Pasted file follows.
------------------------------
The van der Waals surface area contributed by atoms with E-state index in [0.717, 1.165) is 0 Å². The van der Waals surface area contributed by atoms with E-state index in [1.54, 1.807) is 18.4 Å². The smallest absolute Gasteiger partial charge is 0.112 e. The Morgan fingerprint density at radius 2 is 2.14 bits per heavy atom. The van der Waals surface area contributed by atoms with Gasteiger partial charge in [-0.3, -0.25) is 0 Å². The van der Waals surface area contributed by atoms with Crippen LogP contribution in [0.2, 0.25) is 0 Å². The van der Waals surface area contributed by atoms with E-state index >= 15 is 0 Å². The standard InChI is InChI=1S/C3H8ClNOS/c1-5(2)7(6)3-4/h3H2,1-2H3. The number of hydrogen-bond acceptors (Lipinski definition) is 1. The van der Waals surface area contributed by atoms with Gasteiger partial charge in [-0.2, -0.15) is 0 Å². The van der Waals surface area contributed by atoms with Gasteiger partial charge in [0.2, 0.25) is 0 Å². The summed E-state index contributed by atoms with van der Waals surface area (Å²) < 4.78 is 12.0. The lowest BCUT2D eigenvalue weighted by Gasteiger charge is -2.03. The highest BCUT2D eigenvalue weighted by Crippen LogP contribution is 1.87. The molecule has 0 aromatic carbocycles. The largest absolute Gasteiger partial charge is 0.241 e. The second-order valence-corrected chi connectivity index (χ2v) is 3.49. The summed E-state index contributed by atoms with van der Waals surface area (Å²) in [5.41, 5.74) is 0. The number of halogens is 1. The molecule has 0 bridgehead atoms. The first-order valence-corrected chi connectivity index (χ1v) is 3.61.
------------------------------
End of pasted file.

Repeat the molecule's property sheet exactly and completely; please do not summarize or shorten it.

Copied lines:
The van der Waals surface area contributed by atoms with E-state index in [0.717, 1.165) is 0 Å². The van der Waals surface area contributed by atoms with E-state index in [1.54, 1.807) is 18.4 Å². The smallest absolute Gasteiger partial charge is 0.112 e. The Morgan fingerprint density at radius 2 is 2.14 bits per heavy atom. The van der Waals surface area contributed by atoms with Gasteiger partial charge in [-0.3, -0.25) is 0 Å². The van der Waals surface area contributed by atoms with Crippen LogP contribution in [0.2, 0.25) is 0 Å². The van der Waals surface area contributed by atoms with E-state index >= 15 is 0 Å². The standard InChI is InChI=1S/C3H8ClNOS/c1-5(2)7(6)3-4/h3H2,1-2H3. The number of hydrogen-bond acceptors (Lipinski definition) is 1. The van der Waals surface area contributed by atoms with Gasteiger partial charge in [-0.2, -0.15) is 0 Å². The van der Waals surface area contributed by atoms with Gasteiger partial charge in [0.2, 0.25) is 0 Å². The summed E-state index contributed by atoms with van der Waals surface area (Å²) < 4.78 is 12.0. The lowest BCUT2D eigenvalue weighted by Gasteiger charge is -2.03. The highest BCUT2D eigenvalue weighted by Crippen LogP contribution is 1.87. The molecule has 0 aromatic carbocycles. The largest absolute Gasteiger partial charge is 0.241 e. The second-order valence-corrected chi connectivity index (χ2v) is 3.49. The summed E-state index contributed by atoms with van der Waals surface area (Å²) in [5.41, 5.74) is 0. The number of halogens is 1. The molecule has 0 bridgehead atoms. The first-order valence-corrected chi connectivity index (χ1v) is 3.61.